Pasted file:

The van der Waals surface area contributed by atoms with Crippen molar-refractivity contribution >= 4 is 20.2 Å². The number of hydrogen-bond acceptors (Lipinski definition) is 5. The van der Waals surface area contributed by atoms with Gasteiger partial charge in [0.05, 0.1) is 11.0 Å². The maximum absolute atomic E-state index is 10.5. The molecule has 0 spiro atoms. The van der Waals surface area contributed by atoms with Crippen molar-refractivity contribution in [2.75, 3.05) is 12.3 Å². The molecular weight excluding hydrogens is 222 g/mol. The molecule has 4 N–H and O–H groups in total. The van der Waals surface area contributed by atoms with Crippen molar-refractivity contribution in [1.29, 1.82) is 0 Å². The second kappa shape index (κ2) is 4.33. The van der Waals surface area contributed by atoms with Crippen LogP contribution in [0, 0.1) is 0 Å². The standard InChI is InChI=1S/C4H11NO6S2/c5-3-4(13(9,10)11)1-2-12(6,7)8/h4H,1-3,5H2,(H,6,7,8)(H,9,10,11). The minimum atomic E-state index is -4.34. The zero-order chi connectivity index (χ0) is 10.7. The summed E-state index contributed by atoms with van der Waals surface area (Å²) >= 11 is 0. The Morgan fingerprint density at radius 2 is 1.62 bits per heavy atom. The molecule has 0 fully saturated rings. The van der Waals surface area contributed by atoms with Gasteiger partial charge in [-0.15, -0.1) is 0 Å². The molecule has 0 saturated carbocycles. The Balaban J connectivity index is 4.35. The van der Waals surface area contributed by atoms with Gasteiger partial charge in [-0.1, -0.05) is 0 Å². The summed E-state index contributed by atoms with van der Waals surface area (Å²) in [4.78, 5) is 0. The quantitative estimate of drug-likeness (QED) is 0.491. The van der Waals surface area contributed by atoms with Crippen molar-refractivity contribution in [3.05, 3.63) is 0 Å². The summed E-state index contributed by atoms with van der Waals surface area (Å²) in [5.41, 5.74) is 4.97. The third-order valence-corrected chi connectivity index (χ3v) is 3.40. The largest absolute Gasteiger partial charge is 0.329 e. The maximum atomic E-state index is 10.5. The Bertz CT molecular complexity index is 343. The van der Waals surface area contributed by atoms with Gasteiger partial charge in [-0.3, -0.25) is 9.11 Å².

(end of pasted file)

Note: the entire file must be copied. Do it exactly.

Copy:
The van der Waals surface area contributed by atoms with Crippen molar-refractivity contribution >= 4 is 20.2 Å². The number of hydrogen-bond acceptors (Lipinski definition) is 5. The van der Waals surface area contributed by atoms with Gasteiger partial charge in [0.05, 0.1) is 11.0 Å². The maximum absolute atomic E-state index is 10.5. The molecule has 0 spiro atoms. The van der Waals surface area contributed by atoms with Crippen molar-refractivity contribution in [2.75, 3.05) is 12.3 Å². The molecular weight excluding hydrogens is 222 g/mol. The molecule has 4 N–H and O–H groups in total. The van der Waals surface area contributed by atoms with Crippen molar-refractivity contribution in [1.29, 1.82) is 0 Å². The second kappa shape index (κ2) is 4.33. The van der Waals surface area contributed by atoms with Crippen LogP contribution in [0, 0.1) is 0 Å². The standard InChI is InChI=1S/C4H11NO6S2/c5-3-4(13(9,10)11)1-2-12(6,7)8/h4H,1-3,5H2,(H,6,7,8)(H,9,10,11). The minimum atomic E-state index is -4.34. The zero-order chi connectivity index (χ0) is 10.7. The summed E-state index contributed by atoms with van der Waals surface area (Å²) >= 11 is 0. The Morgan fingerprint density at radius 2 is 1.62 bits per heavy atom. The molecule has 0 fully saturated rings. The van der Waals surface area contributed by atoms with Gasteiger partial charge in [-0.15, -0.1) is 0 Å². The molecule has 0 saturated carbocycles. The Balaban J connectivity index is 4.35. The van der Waals surface area contributed by atoms with Gasteiger partial charge in [-0.1, -0.05) is 0 Å². The summed E-state index contributed by atoms with van der Waals surface area (Å²) in [4.78, 5) is 0. The quantitative estimate of drug-likeness (QED) is 0.491. The van der Waals surface area contributed by atoms with Crippen molar-refractivity contribution in [3.05, 3.63) is 0 Å². The summed E-state index contributed by atoms with van der Waals surface area (Å²) in [5.41, 5.74) is 4.97. The third-order valence-corrected chi connectivity index (χ3v) is 3.40. The largest absolute Gasteiger partial charge is 0.329 e. The maximum atomic E-state index is 10.5. The Bertz CT molecular complexity index is 343. The van der Waals surface area contributed by atoms with Gasteiger partial charge in [-0.3, -0.25) is 9.11 Å².